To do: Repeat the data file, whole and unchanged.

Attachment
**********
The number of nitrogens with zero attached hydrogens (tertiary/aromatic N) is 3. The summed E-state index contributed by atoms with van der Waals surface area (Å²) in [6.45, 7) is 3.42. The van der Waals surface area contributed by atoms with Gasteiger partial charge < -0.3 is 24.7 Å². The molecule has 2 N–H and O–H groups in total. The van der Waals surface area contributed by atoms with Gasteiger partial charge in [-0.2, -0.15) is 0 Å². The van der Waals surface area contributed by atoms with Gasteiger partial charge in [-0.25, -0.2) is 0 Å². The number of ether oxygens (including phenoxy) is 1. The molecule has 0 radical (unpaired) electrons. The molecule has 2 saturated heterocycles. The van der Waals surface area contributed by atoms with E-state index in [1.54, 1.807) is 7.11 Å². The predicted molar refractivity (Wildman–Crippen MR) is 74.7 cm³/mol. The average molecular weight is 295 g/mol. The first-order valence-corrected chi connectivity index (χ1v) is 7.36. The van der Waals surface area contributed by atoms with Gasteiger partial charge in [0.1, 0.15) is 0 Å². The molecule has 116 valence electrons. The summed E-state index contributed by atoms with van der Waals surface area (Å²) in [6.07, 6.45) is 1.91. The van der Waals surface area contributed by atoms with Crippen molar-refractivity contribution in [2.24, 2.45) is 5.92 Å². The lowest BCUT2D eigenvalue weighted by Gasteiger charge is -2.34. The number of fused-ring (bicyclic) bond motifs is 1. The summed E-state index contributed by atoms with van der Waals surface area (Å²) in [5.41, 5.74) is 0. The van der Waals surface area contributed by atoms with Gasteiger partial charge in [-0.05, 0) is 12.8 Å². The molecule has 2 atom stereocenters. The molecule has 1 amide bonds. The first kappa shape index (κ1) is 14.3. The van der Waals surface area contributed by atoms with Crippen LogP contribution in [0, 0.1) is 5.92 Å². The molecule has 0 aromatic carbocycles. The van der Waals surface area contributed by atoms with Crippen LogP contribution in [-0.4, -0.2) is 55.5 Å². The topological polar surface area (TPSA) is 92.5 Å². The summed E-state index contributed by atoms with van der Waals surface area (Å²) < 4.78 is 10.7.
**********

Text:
The number of nitrogens with zero attached hydrogens (tertiary/aromatic N) is 3. The summed E-state index contributed by atoms with van der Waals surface area (Å²) in [6.45, 7) is 3.42. The van der Waals surface area contributed by atoms with Gasteiger partial charge < -0.3 is 24.7 Å². The molecule has 2 N–H and O–H groups in total. The van der Waals surface area contributed by atoms with Gasteiger partial charge in [-0.2, -0.15) is 0 Å². The van der Waals surface area contributed by atoms with Gasteiger partial charge in [-0.25, -0.2) is 0 Å². The number of ether oxygens (including phenoxy) is 1. The molecule has 0 radical (unpaired) electrons. The molecule has 2 saturated heterocycles. The van der Waals surface area contributed by atoms with E-state index in [1.54, 1.807) is 7.11 Å². The predicted molar refractivity (Wildman–Crippen MR) is 74.7 cm³/mol. The average molecular weight is 295 g/mol. The first-order valence-corrected chi connectivity index (χ1v) is 7.36. The van der Waals surface area contributed by atoms with Gasteiger partial charge in [0.1, 0.15) is 0 Å². The molecule has 116 valence electrons. The summed E-state index contributed by atoms with van der Waals surface area (Å²) in [6.07, 6.45) is 1.91. The van der Waals surface area contributed by atoms with Crippen molar-refractivity contribution in [2.24, 2.45) is 5.92 Å². The lowest BCUT2D eigenvalue weighted by Gasteiger charge is -2.34. The number of fused-ring (bicyclic) bond motifs is 1. The summed E-state index contributed by atoms with van der Waals surface area (Å²) in [5.41, 5.74) is 0. The van der Waals surface area contributed by atoms with Gasteiger partial charge in [-0.05, 0) is 12.8 Å². The molecule has 2 atom stereocenters. The molecule has 1 amide bonds. The first kappa shape index (κ1) is 14.3. The van der Waals surface area contributed by atoms with Crippen LogP contribution in [0, 0.1) is 5.92 Å². The molecule has 0 aromatic carbocycles. The van der Waals surface area contributed by atoms with Crippen LogP contribution in [-0.4, -0.2) is 55.5 Å². The topological polar surface area (TPSA) is 92.5 Å². The summed E-state index contributed by atoms with van der Waals surface area (Å²) < 4.78 is 10.7.